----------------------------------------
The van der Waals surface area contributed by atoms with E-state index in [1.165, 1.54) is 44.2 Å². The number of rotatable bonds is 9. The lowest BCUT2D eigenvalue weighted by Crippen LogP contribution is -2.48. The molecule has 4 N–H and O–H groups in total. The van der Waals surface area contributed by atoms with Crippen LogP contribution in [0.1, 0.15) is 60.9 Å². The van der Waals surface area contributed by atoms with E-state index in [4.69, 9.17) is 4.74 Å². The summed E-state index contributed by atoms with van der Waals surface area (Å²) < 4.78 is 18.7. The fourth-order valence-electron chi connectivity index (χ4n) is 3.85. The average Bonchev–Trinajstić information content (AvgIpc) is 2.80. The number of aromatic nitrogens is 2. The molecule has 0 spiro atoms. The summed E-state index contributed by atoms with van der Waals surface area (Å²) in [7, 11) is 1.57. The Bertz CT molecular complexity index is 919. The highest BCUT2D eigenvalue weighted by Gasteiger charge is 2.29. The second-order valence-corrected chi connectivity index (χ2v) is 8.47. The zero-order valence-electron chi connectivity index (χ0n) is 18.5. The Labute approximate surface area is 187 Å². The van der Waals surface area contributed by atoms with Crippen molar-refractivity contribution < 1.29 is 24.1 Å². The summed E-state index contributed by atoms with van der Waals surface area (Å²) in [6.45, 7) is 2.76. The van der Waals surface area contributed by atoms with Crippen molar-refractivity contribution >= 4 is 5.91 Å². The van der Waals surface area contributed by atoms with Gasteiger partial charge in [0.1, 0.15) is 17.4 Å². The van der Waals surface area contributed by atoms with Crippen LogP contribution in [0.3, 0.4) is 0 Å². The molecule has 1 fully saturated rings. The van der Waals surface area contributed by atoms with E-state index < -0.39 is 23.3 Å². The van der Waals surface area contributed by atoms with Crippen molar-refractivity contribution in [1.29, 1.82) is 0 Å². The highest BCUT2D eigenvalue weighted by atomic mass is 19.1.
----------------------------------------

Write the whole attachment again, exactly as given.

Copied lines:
The van der Waals surface area contributed by atoms with E-state index in [1.165, 1.54) is 44.2 Å². The number of rotatable bonds is 9. The lowest BCUT2D eigenvalue weighted by Crippen LogP contribution is -2.48. The molecule has 4 N–H and O–H groups in total. The van der Waals surface area contributed by atoms with Crippen LogP contribution in [0.1, 0.15) is 60.9 Å². The van der Waals surface area contributed by atoms with E-state index in [4.69, 9.17) is 4.74 Å². The summed E-state index contributed by atoms with van der Waals surface area (Å²) < 4.78 is 18.7. The fourth-order valence-electron chi connectivity index (χ4n) is 3.85. The average Bonchev–Trinajstić information content (AvgIpc) is 2.80. The number of aromatic nitrogens is 2. The molecule has 0 spiro atoms. The summed E-state index contributed by atoms with van der Waals surface area (Å²) in [7, 11) is 1.57. The Bertz CT molecular complexity index is 919. The highest BCUT2D eigenvalue weighted by Gasteiger charge is 2.29. The second-order valence-corrected chi connectivity index (χ2v) is 8.47. The zero-order valence-electron chi connectivity index (χ0n) is 18.5. The Labute approximate surface area is 187 Å². The van der Waals surface area contributed by atoms with Crippen molar-refractivity contribution < 1.29 is 24.1 Å². The summed E-state index contributed by atoms with van der Waals surface area (Å²) in [6.45, 7) is 2.76. The van der Waals surface area contributed by atoms with Crippen molar-refractivity contribution >= 4 is 5.91 Å². The van der Waals surface area contributed by atoms with Gasteiger partial charge in [0.1, 0.15) is 17.4 Å². The van der Waals surface area contributed by atoms with Crippen LogP contribution in [0.3, 0.4) is 0 Å². The molecule has 1 fully saturated rings. The van der Waals surface area contributed by atoms with E-state index < -0.39 is 23.3 Å². The van der Waals surface area contributed by atoms with Crippen molar-refractivity contribution in [1.29, 1.82) is 0 Å². The highest BCUT2D eigenvalue weighted by atomic mass is 19.1.